Bowel cancer is Australia’s second deadliest cancer, claiming 5,255 lives each year. Devastatingly, almost 300 of those people are under the age of 50[1].

Bowel cancer can be found in any part of the rectum or colon. Depending on where the cancer is, it may also be referred to as colorectal/colon or rectal cancer[2].

This month is Decembeard, and Bowel Cancer Australia are calling on all Australians to help raise much needed funds and awareness to help prevent, and hopefully find a cure, for bowel cancer.

Concerningly, Bowel Cancer Australia revealed there has been a steady increase in bowel cancer diagnoses in those aged under 50, with 30 new young-onset bowel cancer cases being diagnosed each week. 

Research indicates that 34% of bowel cancer cases may be prevented by maintaining a healthy lifestyle[3]. Avoiding excessive alcohol intake and smoking, keeping a healthy diet and doing regular exercise can help reduce your risk factor of developing the disease.

Like many diseases, an individual’s risk of developing bowel cancer increases as they age, with those aged 50 and over being at greater risk.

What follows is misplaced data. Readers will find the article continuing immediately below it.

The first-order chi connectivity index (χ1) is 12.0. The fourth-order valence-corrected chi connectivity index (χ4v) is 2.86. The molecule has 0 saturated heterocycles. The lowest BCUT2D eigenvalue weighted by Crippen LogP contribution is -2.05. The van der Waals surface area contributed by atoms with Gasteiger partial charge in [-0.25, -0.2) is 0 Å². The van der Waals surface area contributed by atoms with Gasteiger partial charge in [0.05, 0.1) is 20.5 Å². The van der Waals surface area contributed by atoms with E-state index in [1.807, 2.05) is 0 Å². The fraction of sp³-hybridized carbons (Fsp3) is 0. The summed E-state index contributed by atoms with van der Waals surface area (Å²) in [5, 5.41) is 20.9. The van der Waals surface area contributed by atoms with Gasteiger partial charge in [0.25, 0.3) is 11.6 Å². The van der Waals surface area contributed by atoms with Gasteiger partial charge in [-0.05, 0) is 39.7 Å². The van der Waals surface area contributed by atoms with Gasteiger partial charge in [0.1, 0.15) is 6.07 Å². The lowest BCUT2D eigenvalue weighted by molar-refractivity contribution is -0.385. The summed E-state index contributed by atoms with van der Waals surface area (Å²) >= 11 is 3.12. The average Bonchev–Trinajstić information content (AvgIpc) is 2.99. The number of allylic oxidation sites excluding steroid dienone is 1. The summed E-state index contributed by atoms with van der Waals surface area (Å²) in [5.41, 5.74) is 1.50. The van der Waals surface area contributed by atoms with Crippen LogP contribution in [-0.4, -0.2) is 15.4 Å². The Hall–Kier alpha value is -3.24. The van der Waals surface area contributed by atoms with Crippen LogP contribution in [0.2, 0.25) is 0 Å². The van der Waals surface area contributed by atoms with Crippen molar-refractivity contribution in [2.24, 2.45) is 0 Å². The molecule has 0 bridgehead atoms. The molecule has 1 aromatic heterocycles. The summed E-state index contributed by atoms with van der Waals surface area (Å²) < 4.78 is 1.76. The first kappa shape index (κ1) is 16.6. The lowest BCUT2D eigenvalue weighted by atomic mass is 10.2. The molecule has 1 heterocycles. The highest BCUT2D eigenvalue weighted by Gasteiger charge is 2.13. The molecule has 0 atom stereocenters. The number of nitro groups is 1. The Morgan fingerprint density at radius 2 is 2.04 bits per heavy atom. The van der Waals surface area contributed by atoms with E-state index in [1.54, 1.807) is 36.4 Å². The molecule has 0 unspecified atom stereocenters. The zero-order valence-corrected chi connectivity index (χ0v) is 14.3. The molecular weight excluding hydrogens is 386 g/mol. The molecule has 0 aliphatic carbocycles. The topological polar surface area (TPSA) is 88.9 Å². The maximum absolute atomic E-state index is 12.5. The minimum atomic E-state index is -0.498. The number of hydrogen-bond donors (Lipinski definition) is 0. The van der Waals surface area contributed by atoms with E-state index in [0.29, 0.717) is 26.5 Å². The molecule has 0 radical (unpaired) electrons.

Screening for bowel cancer is critical, as 99% of bowel cancer cases can be successfully treated when detected early.

However, symptoms can often be subtle or easily overlooked. They may include a persistent change in bowel habits, blood in your poo, frequent gas pain, abdominal pain or swelling, as well as unexplained anaemia.

The Australian Government introduced the National Bowel Cancer Screening Program (NBCSP) in 2006 with the aim to reduce the number of bowel cancer deaths and increase the number of people screening for bowel cancer.

The NBCSP sends a Faecal Immunochemical Test (FIT) in the mail to Australians once they turn 50.

Other screening methods might include a physical examination, colonoscopy, Faecal occult blood test (FOBT) or a digital rectal examination[4].

Despite the numerous screening options available, Australia continues to have one of the highest rates of bowel cancer in the world, with an estimated 1 in 13 Aussies developing the disease in their lifetime.

Decembeard was created as a fun and interesting way to raise awareness for bowel cancer, and everyone is encouraged to get involved by:

  • Growing a beard or some form of facial hair;
  • Dye, shave or trim your hair to create an amazing look; or
  • Donate the amount you spend on shaving/grooming, or skipping your next waxing appointment.

Workplaces and community groups are also being encouraged to include a Decembeard and Decembhair theme as part of this year’s end-of-year celebration by growing beards or dressing up with wigs.

To learn more about bowel cancer and to find out how to get involved in Decembeard and Decembhair, visit .